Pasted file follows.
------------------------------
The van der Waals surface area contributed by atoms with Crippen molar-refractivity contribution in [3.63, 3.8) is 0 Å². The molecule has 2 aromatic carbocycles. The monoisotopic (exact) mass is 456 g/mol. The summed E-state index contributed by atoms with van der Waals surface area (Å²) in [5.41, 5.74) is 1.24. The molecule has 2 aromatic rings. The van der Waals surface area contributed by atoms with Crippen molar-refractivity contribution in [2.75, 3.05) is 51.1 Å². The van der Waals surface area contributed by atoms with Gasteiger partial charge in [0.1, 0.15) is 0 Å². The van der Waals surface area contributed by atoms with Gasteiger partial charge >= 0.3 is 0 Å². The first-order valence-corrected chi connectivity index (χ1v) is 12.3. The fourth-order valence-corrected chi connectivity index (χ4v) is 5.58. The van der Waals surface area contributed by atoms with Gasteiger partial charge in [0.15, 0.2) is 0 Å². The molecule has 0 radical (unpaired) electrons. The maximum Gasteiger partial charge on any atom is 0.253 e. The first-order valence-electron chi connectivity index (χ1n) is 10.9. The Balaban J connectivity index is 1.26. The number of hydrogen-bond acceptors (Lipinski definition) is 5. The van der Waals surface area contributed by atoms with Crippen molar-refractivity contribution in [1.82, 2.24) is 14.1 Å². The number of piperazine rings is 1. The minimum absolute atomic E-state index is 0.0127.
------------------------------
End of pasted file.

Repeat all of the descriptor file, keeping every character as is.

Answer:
The van der Waals surface area contributed by atoms with Crippen molar-refractivity contribution in [3.63, 3.8) is 0 Å². The molecule has 2 aromatic carbocycles. The monoisotopic (exact) mass is 456 g/mol. The summed E-state index contributed by atoms with van der Waals surface area (Å²) in [5.41, 5.74) is 1.24. The molecule has 2 aromatic rings. The van der Waals surface area contributed by atoms with Crippen molar-refractivity contribution in [2.75, 3.05) is 51.1 Å². The van der Waals surface area contributed by atoms with Gasteiger partial charge in [0.1, 0.15) is 0 Å². The van der Waals surface area contributed by atoms with Gasteiger partial charge >= 0.3 is 0 Å². The first-order valence-corrected chi connectivity index (χ1v) is 12.3. The fourth-order valence-corrected chi connectivity index (χ4v) is 5.58. The van der Waals surface area contributed by atoms with Gasteiger partial charge in [0.15, 0.2) is 0 Å². The molecule has 0 radical (unpaired) electrons. The maximum Gasteiger partial charge on any atom is 0.253 e. The first-order valence-electron chi connectivity index (χ1n) is 10.9. The Balaban J connectivity index is 1.26. The number of hydrogen-bond acceptors (Lipinski definition) is 5. The van der Waals surface area contributed by atoms with Crippen molar-refractivity contribution in [1.82, 2.24) is 14.1 Å². The number of piperazine rings is 1. The minimum absolute atomic E-state index is 0.0127.